As clean as electric aircraft can be, there’s still one kind of pollution they still produce: noise. Even that might go away before long, though. MIT researchers have successfully flown an ionic wind-powered aircraft that doesn’t use any moving parts. The 16-foot wide machine stays aloft by charging wires with a high enough voltage (40,000V) that they strip negatively-charged electrons from air molecules, which are promptly attracted to negative electrodes at the back of the aircraft. The collisions from that newly-formed ionic wind create the thrust needed to keep the vehicle airborne.
An MIT professor has built a prototype device that can wirelessly track your health — even through walls — using a mix of radio signals and machine learning. Dina Katabi’s gadget resembles a WiFi router and is designed to sit in your pad and monitor your breathing, heart rate, sleep, gait, and more as you go about your day. It’s already doing that in over 200 homes around the US of both healthy people and those with Parkinson’s, Alzheimer’s, depression, and pulmonary diseases.
The Earth’s atmosphere bears precious little resemblance to what it looked like at the start of the Industrial Revolution. As radio technology has advanced and spread, the signals that transmitters produce — specifically the Very Low Frequency (VLF) variety — have changed the way that the upper atmosphere and the Van Allen Radiation Belts interact, according to a study recently published in the journal Space Science Reviews. In effect, these radio waves may be enveloping the globe like an electromagnetic comforter, protecting it from satellite-frying space radiation.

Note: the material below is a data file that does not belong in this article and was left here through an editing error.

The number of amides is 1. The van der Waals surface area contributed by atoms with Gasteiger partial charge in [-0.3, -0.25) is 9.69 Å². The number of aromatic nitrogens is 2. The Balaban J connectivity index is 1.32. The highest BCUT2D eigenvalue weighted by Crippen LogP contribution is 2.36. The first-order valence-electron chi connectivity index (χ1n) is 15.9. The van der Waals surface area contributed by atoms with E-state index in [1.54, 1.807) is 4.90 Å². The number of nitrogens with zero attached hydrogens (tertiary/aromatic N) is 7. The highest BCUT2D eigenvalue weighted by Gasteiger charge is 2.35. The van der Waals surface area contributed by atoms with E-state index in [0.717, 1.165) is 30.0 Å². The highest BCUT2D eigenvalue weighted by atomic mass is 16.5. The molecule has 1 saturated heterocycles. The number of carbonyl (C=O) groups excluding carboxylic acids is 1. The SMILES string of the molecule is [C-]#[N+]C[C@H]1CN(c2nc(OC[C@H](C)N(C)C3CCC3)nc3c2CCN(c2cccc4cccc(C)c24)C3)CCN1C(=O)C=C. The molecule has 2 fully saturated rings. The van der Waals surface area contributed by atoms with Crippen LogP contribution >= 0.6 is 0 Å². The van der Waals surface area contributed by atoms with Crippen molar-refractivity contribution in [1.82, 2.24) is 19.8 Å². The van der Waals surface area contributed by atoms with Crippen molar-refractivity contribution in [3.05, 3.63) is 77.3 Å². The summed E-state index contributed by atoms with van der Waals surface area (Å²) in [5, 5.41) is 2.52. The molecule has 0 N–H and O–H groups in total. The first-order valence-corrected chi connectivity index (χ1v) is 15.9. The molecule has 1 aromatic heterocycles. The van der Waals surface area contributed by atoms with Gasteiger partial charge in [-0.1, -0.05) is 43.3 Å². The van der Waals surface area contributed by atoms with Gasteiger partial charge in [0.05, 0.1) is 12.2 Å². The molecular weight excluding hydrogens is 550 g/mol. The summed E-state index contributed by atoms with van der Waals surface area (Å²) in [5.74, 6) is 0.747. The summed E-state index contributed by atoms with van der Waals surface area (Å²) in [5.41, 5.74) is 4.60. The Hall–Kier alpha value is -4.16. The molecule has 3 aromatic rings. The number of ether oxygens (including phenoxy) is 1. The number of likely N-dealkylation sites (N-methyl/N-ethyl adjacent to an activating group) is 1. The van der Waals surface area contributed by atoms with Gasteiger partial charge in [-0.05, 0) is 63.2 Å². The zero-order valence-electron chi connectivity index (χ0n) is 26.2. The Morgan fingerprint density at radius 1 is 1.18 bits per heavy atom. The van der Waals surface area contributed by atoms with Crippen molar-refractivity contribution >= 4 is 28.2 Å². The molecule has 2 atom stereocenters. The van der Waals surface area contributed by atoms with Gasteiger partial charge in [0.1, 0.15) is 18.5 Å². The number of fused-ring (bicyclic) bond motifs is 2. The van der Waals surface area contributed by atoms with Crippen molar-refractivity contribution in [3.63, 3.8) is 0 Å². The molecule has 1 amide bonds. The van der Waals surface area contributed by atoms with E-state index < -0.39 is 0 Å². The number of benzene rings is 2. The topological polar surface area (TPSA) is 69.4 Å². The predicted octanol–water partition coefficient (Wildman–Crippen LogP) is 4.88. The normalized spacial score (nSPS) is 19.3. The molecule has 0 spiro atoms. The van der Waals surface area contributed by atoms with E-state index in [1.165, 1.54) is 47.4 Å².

Watching glasses-free 3D on a TV is no longer an outlandish concept, but that hasn’t been true for movie theaters. How are you supposed to create the same parallax effect for everyone, whether they’re up front or way in the back? Researchers at MIT CSAIL and Israel’s Weizmann Institute for Science finally have a practical answer.
For the second time this year, physicists at the Advanced Laser Interferometer Gravitational Waves Observatory (LIGO) are giddy with excitement. They’ve just confirmed the second detection of gravitational waves, ripples in the fabric of spacetime proposed by Albert Einstein a century ago. It seems we’ve officially entered the age of gravitational wave astronomy.
Learning to play any instrument isn’t just about correctly following every last note on a sheet of music. Being expressive, and imaginative, is just as important to learn. That’s what led MIT’s Xiao Xiao and Hiroshi Ishii to develop Andante, which adds lively animated figures to a self-playing piano.
Every cosmetics company on the planet has a product it claims will reduce wrinkles and erase the signs of aging, but researchers at MIT have developed agenuine facelift-in-a-tube with a new cream that creates an extra layer ofinvisible artificial skin to smooth out the wearer’s natural skin.